“Mary is really bitchy today; she must be on the rag.” Comments like this are all too common, and are misguided. In her new book, Robyn Stein DeLuca dispels the myths about how hormones affect women’s moods and mental health, myths that have contributed to unequal treatment of women. Junk science supported the myths; good science debunks them.
Women have historically been considered inferior to men, and those attitudes have only recently begun to change. Women have physiological experiences that men don’t have. Menstruation, pregnancy, and menopause are all accompanied by changing hormone levels. It is commonly believed that these changing hormones can make women moody, irrational, emotional, depressed, angry, and sometimes even crazy. That belief has been used as an excuse to put women down and discriminate against them. That belief is wrong. Robyn Stein DeLuca explains why in her new book The Hormone Myth: How Junk Science, Gender Politics and Lies About PMS Keep Women Down. She reviews some of the junk science that seemed to support the belief and the good science that has revealed it to be a myth:
The evidence is clear: for the great majority of women, changes in hormones caused by reproductive events don’t cause mental disorders.
I can remember reading, a while back, that a woman should never be president because her judgment couldn’t be trusted during her periods. And just recently, a conservative commentator questioned the wisdom of appointing Sonia Sotomayor to the Supreme Court, saying:
Let’s hope that the key conferences aren’t when she’s menstruating or something, or just before she’s going to menstruate. That would really be bad. Lord knows what we would get then.
That concern was doubly ridiculous, since she was at an age where she was not likely to still be menstruating.
Today women are treated more equally than ever before, but the idea that hormones cause mental instability is still pervasive. As I was reading this book, I happened to read something in another book, American Fire, by Monica Hesse, that reinforced it. She reports that German scientists studying arson in the late 1700s believed (based on anecdotal evidence and prurient wishful thinking) that most fires were set by young peasant women; they attributed it to puberty and the trauma of menstruation. “Fire starting was an illness of tragic, hysterical, impoverished women who lacked coping skills and were victims of the unpredictability of female biology.” And in a novel I was reading, when a pregnant woman is accused of forgetting something, she calls herself a “pregnant airhead.”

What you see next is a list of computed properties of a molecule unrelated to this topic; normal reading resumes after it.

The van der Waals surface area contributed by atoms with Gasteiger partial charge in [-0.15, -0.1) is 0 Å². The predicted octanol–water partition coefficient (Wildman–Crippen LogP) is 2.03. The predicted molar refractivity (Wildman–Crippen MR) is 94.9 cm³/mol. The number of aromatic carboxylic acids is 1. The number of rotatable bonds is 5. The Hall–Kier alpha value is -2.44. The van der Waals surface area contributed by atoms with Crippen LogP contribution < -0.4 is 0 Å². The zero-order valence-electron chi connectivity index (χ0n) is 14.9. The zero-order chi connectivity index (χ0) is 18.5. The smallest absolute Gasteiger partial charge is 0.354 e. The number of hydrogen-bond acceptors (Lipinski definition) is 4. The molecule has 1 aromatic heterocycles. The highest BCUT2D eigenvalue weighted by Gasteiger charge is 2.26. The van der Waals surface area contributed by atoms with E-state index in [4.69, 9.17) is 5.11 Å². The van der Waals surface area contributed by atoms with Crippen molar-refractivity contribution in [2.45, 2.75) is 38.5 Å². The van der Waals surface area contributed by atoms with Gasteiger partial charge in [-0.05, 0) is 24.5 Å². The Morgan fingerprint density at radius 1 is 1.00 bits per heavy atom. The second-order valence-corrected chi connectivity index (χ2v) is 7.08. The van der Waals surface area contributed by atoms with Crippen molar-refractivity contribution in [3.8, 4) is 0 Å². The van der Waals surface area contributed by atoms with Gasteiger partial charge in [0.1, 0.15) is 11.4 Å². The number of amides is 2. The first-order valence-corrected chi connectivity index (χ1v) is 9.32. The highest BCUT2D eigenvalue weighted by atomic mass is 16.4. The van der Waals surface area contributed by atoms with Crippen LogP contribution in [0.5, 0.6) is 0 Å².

Numerous studies have evaluated the impact of the menstrual cycle on skills like spelling, writing, memory, academic performance, arithmetic, spatial tasks, factory performance, judgment, and social skill such as detecting others’ mood from facial expressions. They have shown that menstruation had no impact on any of these skills, and some studies even showed improved performance during menstruation.
Dr. Oz says 85% of women have at least one symptom of premenstrual syndrome (PMS). DeLuca points out that having only one symptom of lung cancer (a cough?) doesn’t mean you have lung cancer. One website claims that 30-40% of women have PMS symptoms severe enough to impair their daily functioning. Some sources say PMS symptoms can last as long as 14 days every month: half of a woman’s life! Women accused of homicide have been acquitted with a PMS defense.
But no strong consensus exists on the definition, the cause, the treatment, or even the existence of PMS. The research on PMS suffers from fatal flaws. More than 150 different symptoms have been included in the definition, so that pretty much anyone would qualify. DeLuca lists five reasons PMS research was wrong: retrospective reporting, no standardization, homogeneity of researchers and subjects, problems with timing, and not using control groups. Today it is more properly called “premenstrual dysphoric disorder,” and only 3-8% of women qualify. For most women, other variables like stressful events, happy occasions, or even the day of the week are more predictive of mood than hormone levels.
DeLuca explores the many reasons for the persistence of the PMS myth, including the profit motive. Medications are widely used, including Sarafem and herbal medicines; Midol is marketed to teens and is a $48 million dollar business. And women gain social benefits from attributing anger or irritability to their PMS. Blaming hormones is easy; taking responsibility is hard.